[...] it was not at all possible […] to realise the role as facilitator, i.e. the facilitator had the task after the training [...] of passing on the [contents of the intervention] to the colleagues. This was not successful at all in the larger institution. The support of the nursing home director was lacking.
Facilitator (F8, C3):
In the role [as facilitator] I was able to assert myself better. I could say "Come, let's go to the resident and then you show me how you do it".
To identify changes in daily routines due to the PECAN intervention, the nurses in the intervention group as well as in the control group were asked to rate statements towards organisational aspects that contribute to the residents’ participation (Additional file 1; Table A2). For example, in the intervention group, two thirds of the nurses (30/45, 67%) agreed (“strongly agree” and “agree”) with the statement “We often discuss how to improve the care of residents with joint contractures to enable them to participate in social life in the best possible way” at the 6-month follow-up, while less than half of the nurses agreed to this statement at baseline (22/51, 43%) or at the 6-month follow-up in the control group (17/36, 47%).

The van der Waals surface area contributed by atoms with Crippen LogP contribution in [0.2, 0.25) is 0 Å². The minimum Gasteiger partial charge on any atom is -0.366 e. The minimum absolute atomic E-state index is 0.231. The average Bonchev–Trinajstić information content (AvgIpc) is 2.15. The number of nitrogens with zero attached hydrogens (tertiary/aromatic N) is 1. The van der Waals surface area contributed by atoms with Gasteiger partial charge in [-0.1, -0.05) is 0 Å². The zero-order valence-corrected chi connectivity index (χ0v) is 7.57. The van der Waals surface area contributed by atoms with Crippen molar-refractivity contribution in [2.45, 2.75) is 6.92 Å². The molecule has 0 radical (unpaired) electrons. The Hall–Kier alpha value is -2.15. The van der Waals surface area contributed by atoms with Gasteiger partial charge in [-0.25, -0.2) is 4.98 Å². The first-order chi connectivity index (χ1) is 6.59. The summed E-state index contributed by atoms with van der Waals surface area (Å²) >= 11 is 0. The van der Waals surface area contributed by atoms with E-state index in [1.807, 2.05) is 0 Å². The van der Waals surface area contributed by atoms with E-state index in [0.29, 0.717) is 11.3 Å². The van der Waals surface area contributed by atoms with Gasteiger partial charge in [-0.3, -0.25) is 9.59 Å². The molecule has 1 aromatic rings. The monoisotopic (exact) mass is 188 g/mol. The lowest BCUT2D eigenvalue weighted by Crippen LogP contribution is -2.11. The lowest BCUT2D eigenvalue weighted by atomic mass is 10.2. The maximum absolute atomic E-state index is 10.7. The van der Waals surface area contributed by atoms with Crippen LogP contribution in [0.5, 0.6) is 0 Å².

Enablers and barriers at the nursing home level
Enablers and barriers of implementation at the nursing home level are summarised in Table 6.
Implementation at the nursing home level is influenced by the personal characteristics of the different stakeholders and by the organisational and structural conditions of the nursing homes. Moreover, there are differences between the included clusters and between the perceptions of the stakeholders. For example, the facilitators experienced the social relationship, which includes the open-mindedness of staff towards the PECAN intervention, in different ways.
Facilitator (F1, C1):
It’s hard... to really convince these die-hard nurses to actively participate, to implement, to think, to observe. That is difficult [...], and they must really want it.
Facilitator (F12, C4):
Now something is happening here and I felt it was positive that we were practically involved. Half [of the nursing staff] could also have said “Oh, I don't feel like it” [...] or “I'm not interested in that here”.